What do you do when you have to present to one or more bosses a project you are very interested in?
Because when the challenges are crucial, there is not just one boss to convince, don’t you think?…
Now, how do you manage the presentation? You can’t just treat it as a routine activity, right?
If you agree, then you might find interesting some actions that in the past helped me to get my proposals approved, even in very difficult conditions: read them carefully, then tell me what you think.
- Be well prepared. Do you know the topic? What should you know and what don’t you? Who can provide you with the information you need? Where can you find them?
- Prepare a good presentation. No frills, no pyrotechnic animations, clear language: you are not talking to yourself and it is not guaranteed that everyone knows the details;
- The presentation should not last more than 20-30 minutes. Remember that time decreases with rising hierarchy;
- Review the presentation with a ‘friendly’ audience. Ask them to challenge every comma: this will help you find the weak points and prepare better;
- Before the presentation remember to drink (water) and go to the toilet. Dry mouth and unplanned breaks seldom get you far;
- Don’t give participants any paperwork before you have finished. Why? They would go and see the highlights (maybe how much the whole “game” costs…) and you would lose their attention, with the risk of compromising the whole work;
- Look all your audience in the eye and keep their attention. Are they on track? Are they listening? When you get to the key points, announce them with expressions such as ‘Now let’s see a key point!’ or ‘This is very important!’ and you will increase the chance of keeping everyone glued to your lips;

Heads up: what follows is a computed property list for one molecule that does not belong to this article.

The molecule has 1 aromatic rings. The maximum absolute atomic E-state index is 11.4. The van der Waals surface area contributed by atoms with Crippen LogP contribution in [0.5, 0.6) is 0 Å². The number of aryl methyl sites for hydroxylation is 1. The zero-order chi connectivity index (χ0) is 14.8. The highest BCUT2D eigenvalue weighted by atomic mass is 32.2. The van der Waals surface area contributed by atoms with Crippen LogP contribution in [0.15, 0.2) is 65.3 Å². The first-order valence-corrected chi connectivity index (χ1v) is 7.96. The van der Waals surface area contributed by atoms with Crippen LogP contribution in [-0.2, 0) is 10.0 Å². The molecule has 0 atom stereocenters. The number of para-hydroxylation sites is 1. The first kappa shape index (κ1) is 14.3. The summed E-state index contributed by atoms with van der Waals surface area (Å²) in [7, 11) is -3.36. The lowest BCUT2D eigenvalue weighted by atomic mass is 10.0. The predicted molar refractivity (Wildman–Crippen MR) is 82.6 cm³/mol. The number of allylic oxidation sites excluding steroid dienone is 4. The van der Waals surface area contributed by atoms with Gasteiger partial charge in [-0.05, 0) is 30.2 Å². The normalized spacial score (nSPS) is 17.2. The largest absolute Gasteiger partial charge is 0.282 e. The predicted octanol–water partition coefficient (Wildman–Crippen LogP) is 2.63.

- Don’t be afraid of dissent. If there are objections, it is better if they emerge immediately, so that alternative strategies can be worked out in time;
- Take note of comments and suggestions, show interest and make sure you understand. Remember, rarely a boss approves a project without leaving his/her mark;
- Ask how the project can be improved. The more they feel they have contributed to your work, the less they will oppose your ideas. After all, how can they say no to something they feel is also their own?
- If the comments and suggestions for improving your proposal are genuine nonsense, do your best to avoid battles in the meeting. Especially because, if blood were to flow, it would likely be yours. It is wiser to discuss the more “divergent” positions later, perhaps leaving the person concerned the opportunity to renounce them away from any prying eyes;
- Inform the participants that you will send them the material after 1-2 days, when you will have included the comments received: after all, the depth of the suggestions deserves time and work, don’t you think?
- If the situation permits, ask for formal approval of the project. Better to secure the result…
What do you think? Can it work?